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If you have ever looked at the specifications of Nvidia and AMD Graphics cards then you must have seen the terms CUDA Cores and Stream Processors listed there. Both these terms are the same in some respect but they are also quite different if you go into the core technical aspect.
CUDA Cores and Stream Processors are one of the most important parts of the GPU and they decide how much power your GPU has. Here in this post, I am going to explain CUDA Cores and Stream Processors in very simple words and also list down the various graphics cards that support them.
What are CUDA Cores & Stream Processors?
CUDA Cores & Stream Processors are also called processor cores or pixel pipelines of a GPU. You have already heard about multi-core processors such as dual-core processors, quad-core processors, Hexa-core processors, and octa-core processors in computers and mobile phones. These multi-core processors consist of very few cores that perform various individual tasks and increase parallel processing and multi-tasking. This ultimately leads to better performance and efficiency.
Similarly, a GPU or Graphics Processing Unit is made up of hundreds and thousands of cores that perform various complex operations and computations related to pixels (pixel processing). These Cores are known as CUDA Cores or Stream Processors. NVIDIA calls them CUDA Cores and in AMD they are known as Stream Processors. Generally, these Pixel Pipelines or Pixel processors denote the GPU power. The more is the number of these cores the more powerful will be the card, given that both the cards have the same GPU Architecture. Both CUDA Cores & Stream Processors have the almost same use in graphics cards from Nvidia and AMD but technically they are different. This is because of the difference in the GPU Architecture of both Nvidia and AMD graphics cards.
CUDA (Compute Unified Device Architecture) is mainly a parallel computing platform and application programming interface (API) model by Nvidia. It accesses the GPU hardware instruction set and other parallel computing elements. The physical individual cores inside the GPU that execute CUDA API are known as CUDA Cores. Graphics cards having Tesla, Fermi, Kepler, Maxwell, Pascal, and Volta GPU architectures supports CUDA.
What are Tensor Cores?
Volta GPU architecture-based graphics card Nvidia Titan V comes with Tensor Cores (640 tensor cores) in addition to CUDA Cores. These Tensor Cores help in AI, Deep Learning / Machine Learning and can deliver around 110 TeraFLOPS (TFLOPS) of performance. This is over a 5X performance increase over the older Pascal GPU architecture from Nvidia. Tensor Cores are responsible for evaluating large complex mathematical problems and computations. Nvidia Titan V graphics cards also come with 12GB HBM2 memory which is currently one of the fastest memory around.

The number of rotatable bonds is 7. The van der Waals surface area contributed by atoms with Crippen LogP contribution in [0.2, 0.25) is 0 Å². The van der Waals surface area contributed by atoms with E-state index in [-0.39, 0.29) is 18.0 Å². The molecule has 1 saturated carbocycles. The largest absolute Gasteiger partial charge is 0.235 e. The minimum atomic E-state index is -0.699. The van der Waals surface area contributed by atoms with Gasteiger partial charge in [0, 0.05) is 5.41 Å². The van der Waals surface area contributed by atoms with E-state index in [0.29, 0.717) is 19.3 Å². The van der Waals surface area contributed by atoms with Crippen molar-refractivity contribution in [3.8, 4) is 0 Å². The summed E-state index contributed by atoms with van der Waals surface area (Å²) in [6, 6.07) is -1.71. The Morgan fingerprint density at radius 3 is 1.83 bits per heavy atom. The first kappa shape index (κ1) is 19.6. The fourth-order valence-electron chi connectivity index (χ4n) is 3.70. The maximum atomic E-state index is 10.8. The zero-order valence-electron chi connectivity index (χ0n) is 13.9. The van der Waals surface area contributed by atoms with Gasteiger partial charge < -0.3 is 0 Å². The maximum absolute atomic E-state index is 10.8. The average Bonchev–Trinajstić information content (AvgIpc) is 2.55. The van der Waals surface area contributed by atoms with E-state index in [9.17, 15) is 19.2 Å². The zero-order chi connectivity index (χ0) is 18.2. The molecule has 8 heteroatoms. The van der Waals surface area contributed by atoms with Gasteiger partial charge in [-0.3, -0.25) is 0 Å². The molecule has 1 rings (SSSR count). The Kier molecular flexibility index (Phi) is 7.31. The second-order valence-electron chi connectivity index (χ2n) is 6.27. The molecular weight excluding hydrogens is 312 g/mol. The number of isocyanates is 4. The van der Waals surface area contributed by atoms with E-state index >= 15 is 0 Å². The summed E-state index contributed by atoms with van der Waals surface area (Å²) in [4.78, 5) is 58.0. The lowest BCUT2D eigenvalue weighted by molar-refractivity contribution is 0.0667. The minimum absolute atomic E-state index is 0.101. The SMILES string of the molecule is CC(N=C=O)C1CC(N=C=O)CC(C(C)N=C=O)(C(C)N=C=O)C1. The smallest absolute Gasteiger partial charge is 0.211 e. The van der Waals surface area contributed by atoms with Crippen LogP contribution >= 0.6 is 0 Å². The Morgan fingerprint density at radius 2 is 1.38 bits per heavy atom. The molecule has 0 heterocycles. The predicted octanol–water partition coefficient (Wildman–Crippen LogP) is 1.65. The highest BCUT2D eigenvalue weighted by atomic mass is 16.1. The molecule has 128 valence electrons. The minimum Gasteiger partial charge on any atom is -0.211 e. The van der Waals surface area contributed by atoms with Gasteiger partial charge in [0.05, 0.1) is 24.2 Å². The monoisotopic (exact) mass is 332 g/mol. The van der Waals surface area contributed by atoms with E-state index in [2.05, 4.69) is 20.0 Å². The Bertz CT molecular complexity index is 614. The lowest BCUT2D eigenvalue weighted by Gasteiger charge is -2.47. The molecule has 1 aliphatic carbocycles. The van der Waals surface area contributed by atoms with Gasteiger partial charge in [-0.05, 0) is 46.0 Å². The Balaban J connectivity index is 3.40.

Note: Pascal GPU architecture does not support Tensor Cores.
CUDA Cores vs. Stream Processors
It must be noted that CUDA Cores are not equivalent to Stream Processors in terms of power and number. That means two graphics cards having the same number of CUDA Cores, Stream Processors, Memory, and Clock Frequencies cannot have the same performance. This is again due to the difference in the working of the GPU architecture of the graphics cards. If we have two 10 series Graphics cards G1 and G2 with the same memory and clock from Nvidia having 380 and 480 CUDA Cores then G2 will be more powerful because of the extra 100 CUDA Cores.
G2 > G1*
*in terms of performance given that both cards are in the same family or have the same GPU architecture.
So, if the CUDA Cores of one graphics card are more than the other graphics card given that both graphics cards are in the same family then the graphics card with a higher number of CUDA Cores will be more powerful.
How many Stream Processors equals CUDA Cores?
If we have an Nvidia Graphics card with 500 CUDA Cores and an AMD Graphics Card with 600 Stream Processors then we cannot conclude that AMD Graphics Card is more powerful. Here to find out which graphics card is more powerful we have put them to real-world gaming benchmarks. The card that scores more frame rates or fps in games will be the winner.
X no. of CUDA Cores ≠ X no. of Stream Processors
Some Important Points to Remember
- CUDA Cores are Nvidia’s GPU Multi-core units
- Stream Processors are AMD’s GPU Multi-core units
- We cannot equate CUDA Cores and Stream Processors
- GPU Architecture matters a lot along with the number of GPU Cores
At last, I would like to say that I have tried my best to clearly explain the similarities and differences between CUDA Cores and Stream Processors. Both CUDA Cores and Stream processors are nothing but processor cores in a GPU. Their working, functions, shape, and size may differ according to the GPU architecture. If you have any queries regarding them then you can ask me by leaving a comment below.